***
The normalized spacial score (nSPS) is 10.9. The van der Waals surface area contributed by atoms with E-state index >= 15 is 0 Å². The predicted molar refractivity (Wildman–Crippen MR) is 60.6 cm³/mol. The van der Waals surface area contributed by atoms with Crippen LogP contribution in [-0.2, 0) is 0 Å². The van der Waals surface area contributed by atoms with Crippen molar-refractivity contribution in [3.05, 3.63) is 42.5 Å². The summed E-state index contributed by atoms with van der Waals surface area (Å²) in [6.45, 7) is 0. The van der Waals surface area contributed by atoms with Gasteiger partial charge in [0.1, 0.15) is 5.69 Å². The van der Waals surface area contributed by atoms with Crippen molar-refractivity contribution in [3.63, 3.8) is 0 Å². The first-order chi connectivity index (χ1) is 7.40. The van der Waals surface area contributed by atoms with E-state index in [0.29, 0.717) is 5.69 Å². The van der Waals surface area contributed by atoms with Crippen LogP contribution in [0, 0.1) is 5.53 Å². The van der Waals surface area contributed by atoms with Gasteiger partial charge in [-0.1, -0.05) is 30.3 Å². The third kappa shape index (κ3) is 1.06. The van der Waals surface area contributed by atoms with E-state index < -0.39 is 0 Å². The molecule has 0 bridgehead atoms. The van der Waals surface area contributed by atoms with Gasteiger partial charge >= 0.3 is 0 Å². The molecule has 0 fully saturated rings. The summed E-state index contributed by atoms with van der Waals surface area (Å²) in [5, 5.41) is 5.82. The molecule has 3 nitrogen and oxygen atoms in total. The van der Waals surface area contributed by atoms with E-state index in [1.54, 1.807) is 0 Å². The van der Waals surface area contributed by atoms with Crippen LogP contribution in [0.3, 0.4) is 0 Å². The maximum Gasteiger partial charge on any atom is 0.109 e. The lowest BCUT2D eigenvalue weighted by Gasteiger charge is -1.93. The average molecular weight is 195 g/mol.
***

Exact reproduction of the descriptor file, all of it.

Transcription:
The normalized spacial score (nSPS) is 10.9. The van der Waals surface area contributed by atoms with E-state index >= 15 is 0 Å². The predicted molar refractivity (Wildman–Crippen MR) is 60.6 cm³/mol. The van der Waals surface area contributed by atoms with Crippen LogP contribution in [-0.2, 0) is 0 Å². The van der Waals surface area contributed by atoms with Crippen molar-refractivity contribution in [3.05, 3.63) is 42.5 Å². The summed E-state index contributed by atoms with van der Waals surface area (Å²) in [6.45, 7) is 0. The van der Waals surface area contributed by atoms with Gasteiger partial charge in [0.1, 0.15) is 5.69 Å². The van der Waals surface area contributed by atoms with Crippen molar-refractivity contribution in [3.63, 3.8) is 0 Å². The first-order chi connectivity index (χ1) is 7.40. The van der Waals surface area contributed by atoms with E-state index in [0.29, 0.717) is 5.69 Å². The van der Waals surface area contributed by atoms with Crippen LogP contribution in [0, 0.1) is 5.53 Å². The van der Waals surface area contributed by atoms with Gasteiger partial charge in [-0.1, -0.05) is 30.3 Å². The third kappa shape index (κ3) is 1.06. The van der Waals surface area contributed by atoms with E-state index < -0.39 is 0 Å². The molecule has 0 bridgehead atoms. The van der Waals surface area contributed by atoms with Gasteiger partial charge >= 0.3 is 0 Å². The molecule has 0 fully saturated rings. The summed E-state index contributed by atoms with van der Waals surface area (Å²) in [5, 5.41) is 5.82. The molecule has 3 nitrogen and oxygen atoms in total. The van der Waals surface area contributed by atoms with E-state index in [1.54, 1.807) is 0 Å². The van der Waals surface area contributed by atoms with Crippen LogP contribution in [0.3, 0.4) is 0 Å². The maximum Gasteiger partial charge on any atom is 0.109 e. The lowest BCUT2D eigenvalue weighted by Gasteiger charge is -1.93. The average molecular weight is 195 g/mol.